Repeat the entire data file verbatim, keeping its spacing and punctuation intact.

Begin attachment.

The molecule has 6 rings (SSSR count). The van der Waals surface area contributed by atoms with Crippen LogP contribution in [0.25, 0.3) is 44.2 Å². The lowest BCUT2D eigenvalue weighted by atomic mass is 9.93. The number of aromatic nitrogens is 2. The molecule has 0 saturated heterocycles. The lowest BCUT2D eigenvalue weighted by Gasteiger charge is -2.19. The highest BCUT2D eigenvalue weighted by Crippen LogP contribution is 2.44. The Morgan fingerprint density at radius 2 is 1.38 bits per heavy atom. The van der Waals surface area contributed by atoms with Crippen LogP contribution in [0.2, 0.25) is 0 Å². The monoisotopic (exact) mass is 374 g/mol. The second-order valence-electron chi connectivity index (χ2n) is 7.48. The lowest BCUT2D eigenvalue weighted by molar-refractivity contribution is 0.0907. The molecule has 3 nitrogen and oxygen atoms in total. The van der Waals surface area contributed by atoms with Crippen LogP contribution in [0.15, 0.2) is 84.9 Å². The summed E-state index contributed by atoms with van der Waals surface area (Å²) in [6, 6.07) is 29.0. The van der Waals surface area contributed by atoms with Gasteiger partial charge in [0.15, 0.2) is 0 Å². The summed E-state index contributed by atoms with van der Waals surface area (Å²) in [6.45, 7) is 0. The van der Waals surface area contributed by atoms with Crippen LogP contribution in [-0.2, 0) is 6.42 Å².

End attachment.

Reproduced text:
The molecule has 6 rings (SSSR count). The van der Waals surface area contributed by atoms with Crippen LogP contribution in [0.25, 0.3) is 44.2 Å². The lowest BCUT2D eigenvalue weighted by atomic mass is 9.93. The number of aromatic nitrogens is 2. The molecule has 0 saturated heterocycles. The lowest BCUT2D eigenvalue weighted by Gasteiger charge is -2.19. The highest BCUT2D eigenvalue weighted by Crippen LogP contribution is 2.44. The Morgan fingerprint density at radius 2 is 1.38 bits per heavy atom. The van der Waals surface area contributed by atoms with Crippen LogP contribution in [0.2, 0.25) is 0 Å². The monoisotopic (exact) mass is 374 g/mol. The second-order valence-electron chi connectivity index (χ2n) is 7.48. The lowest BCUT2D eigenvalue weighted by molar-refractivity contribution is 0.0907. The molecule has 3 nitrogen and oxygen atoms in total. The van der Waals surface area contributed by atoms with Crippen LogP contribution in [0.15, 0.2) is 84.9 Å². The summed E-state index contributed by atoms with van der Waals surface area (Å²) in [6, 6.07) is 29.0. The van der Waals surface area contributed by atoms with Gasteiger partial charge in [0.15, 0.2) is 0 Å². The summed E-state index contributed by atoms with van der Waals surface area (Å²) in [6.45, 7) is 0. The van der Waals surface area contributed by atoms with Crippen LogP contribution in [-0.2, 0) is 6.42 Å².